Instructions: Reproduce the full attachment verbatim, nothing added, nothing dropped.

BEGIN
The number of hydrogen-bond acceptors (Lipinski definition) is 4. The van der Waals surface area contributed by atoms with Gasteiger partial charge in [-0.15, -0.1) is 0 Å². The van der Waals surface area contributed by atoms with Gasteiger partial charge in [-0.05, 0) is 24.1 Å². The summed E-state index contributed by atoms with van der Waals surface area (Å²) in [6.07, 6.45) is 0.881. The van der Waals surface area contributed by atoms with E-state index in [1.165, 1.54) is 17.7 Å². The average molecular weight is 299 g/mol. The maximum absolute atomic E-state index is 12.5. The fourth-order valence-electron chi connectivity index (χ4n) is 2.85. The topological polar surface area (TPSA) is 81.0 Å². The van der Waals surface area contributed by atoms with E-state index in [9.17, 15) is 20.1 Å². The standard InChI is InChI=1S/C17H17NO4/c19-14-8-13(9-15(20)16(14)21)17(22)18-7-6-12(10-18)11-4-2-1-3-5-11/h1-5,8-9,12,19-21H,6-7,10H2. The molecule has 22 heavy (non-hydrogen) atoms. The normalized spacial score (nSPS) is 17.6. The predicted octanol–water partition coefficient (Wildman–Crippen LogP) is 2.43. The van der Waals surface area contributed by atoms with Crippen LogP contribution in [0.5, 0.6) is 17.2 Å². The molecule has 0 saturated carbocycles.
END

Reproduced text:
The number of hydrogen-bond acceptors (Lipinski definition) is 4. The van der Waals surface area contributed by atoms with Gasteiger partial charge in [-0.15, -0.1) is 0 Å². The van der Waals surface area contributed by atoms with Gasteiger partial charge in [-0.05, 0) is 24.1 Å². The summed E-state index contributed by atoms with van der Waals surface area (Å²) in [6.07, 6.45) is 0.881. The van der Waals surface area contributed by atoms with E-state index in [1.165, 1.54) is 17.7 Å². The average molecular weight is 299 g/mol. The maximum absolute atomic E-state index is 12.5. The fourth-order valence-electron chi connectivity index (χ4n) is 2.85. The topological polar surface area (TPSA) is 81.0 Å². The van der Waals surface area contributed by atoms with E-state index in [9.17, 15) is 20.1 Å². The standard InChI is InChI=1S/C17H17NO4/c19-14-8-13(9-15(20)16(14)21)17(22)18-7-6-12(10-18)11-4-2-1-3-5-11/h1-5,8-9,12,19-21H,6-7,10H2. The molecule has 22 heavy (non-hydrogen) atoms. The normalized spacial score (nSPS) is 17.6. The predicted octanol–water partition coefficient (Wildman–Crippen LogP) is 2.43. The van der Waals surface area contributed by atoms with Crippen LogP contribution in [0.5, 0.6) is 17.2 Å². The molecule has 0 saturated carbocycles.